Scarlett performed the song live at the 2020 Make-A-Wish Foundation gala. Her father joined the foundation board in 2019 and attended one meeting before learning of Nora’s diagnosis. The family has continued to support the organization, which announced that it would grant Nora’s wish for a trip to Hershey, Pa.
“Our families work with Make-A-Wish to help raise money at different points along the way and in particular last year at the gala and the board,” said Spencer, who works as a pediatric hematologist oncologist. “As we got more and more involved, they asked Scarlett if she would perform (her song) at their annual gala.”
Nora Sullivan finished her treatments at St. Jude Children’s Research Hospital last year and has since returned to school and to participating in sports.
‘Lightning in a Bottle’
Local musician Chad Wesley, who guides Scarlett Sullivan through guitar lessons at Eternal Beyond Studio where she records, helped produce the version of “Iron Shield” presently available on streaming platforms.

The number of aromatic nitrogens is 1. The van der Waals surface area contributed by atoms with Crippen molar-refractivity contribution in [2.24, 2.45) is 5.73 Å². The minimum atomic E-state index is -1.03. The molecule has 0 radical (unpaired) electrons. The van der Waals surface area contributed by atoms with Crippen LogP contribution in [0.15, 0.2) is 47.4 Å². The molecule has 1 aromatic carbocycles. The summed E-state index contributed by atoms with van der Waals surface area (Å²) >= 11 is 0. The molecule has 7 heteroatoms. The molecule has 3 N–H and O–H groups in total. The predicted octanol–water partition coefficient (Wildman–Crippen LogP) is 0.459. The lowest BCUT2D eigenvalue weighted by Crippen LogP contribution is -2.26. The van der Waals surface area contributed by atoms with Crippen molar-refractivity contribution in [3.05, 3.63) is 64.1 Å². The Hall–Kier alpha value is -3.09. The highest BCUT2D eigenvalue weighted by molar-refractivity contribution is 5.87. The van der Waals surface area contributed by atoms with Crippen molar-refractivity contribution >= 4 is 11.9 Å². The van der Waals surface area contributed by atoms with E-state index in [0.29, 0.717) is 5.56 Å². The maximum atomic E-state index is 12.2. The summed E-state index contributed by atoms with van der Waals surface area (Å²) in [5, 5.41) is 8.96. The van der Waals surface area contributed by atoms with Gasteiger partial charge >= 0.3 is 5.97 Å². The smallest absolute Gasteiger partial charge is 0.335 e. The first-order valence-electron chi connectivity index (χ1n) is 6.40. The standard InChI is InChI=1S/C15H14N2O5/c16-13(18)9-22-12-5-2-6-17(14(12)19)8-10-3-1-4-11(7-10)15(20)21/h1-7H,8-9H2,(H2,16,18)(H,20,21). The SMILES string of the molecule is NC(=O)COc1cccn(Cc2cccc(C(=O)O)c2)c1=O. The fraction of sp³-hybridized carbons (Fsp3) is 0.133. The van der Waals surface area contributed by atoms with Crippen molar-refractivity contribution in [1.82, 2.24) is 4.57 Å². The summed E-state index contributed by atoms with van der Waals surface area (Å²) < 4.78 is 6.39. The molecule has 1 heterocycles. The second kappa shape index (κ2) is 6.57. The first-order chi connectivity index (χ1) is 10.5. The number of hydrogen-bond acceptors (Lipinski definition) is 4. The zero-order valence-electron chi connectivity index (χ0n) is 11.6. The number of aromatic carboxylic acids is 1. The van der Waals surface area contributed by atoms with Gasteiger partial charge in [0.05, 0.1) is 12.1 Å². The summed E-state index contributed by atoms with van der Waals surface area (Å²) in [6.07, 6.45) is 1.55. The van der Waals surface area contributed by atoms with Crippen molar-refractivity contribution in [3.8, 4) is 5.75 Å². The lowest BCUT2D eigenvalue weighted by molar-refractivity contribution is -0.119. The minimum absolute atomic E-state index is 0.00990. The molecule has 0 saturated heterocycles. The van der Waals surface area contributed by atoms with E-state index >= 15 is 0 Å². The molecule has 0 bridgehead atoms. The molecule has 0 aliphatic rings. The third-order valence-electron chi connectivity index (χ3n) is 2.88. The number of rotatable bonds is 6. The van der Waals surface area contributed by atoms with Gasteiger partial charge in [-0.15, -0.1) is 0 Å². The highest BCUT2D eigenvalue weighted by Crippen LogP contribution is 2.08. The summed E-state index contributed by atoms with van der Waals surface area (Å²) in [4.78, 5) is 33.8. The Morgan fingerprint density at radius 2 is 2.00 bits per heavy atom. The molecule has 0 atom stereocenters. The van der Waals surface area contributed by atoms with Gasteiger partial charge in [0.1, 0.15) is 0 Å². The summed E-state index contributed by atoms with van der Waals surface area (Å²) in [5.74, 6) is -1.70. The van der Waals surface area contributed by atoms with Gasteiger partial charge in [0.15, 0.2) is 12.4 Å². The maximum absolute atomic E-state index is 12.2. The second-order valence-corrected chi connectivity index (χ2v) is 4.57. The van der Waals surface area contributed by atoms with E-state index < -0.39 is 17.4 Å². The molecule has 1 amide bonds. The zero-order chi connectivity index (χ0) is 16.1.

The young songstress named the track after taking inspiration from the Marvel Cinematic Universe of films.
“She got the idea of an ‘Iron Shield,’ I believe, from Captain America,” Wesley told the Mississippi Free Press. “That just correlated with how she felt both watching what her sister was going through and feeling like a protector of her sister and how strong and tough her sister was for surviving everything.”
A multi-award-winning local music artist, Wesley wrote the instrumental arrangement for “Iron Shield” to support Sullivan’s powerful vocals. The heartfelt ballad features sounds using acoustic and electric guitars, drums, keyboards, the cello and the violin.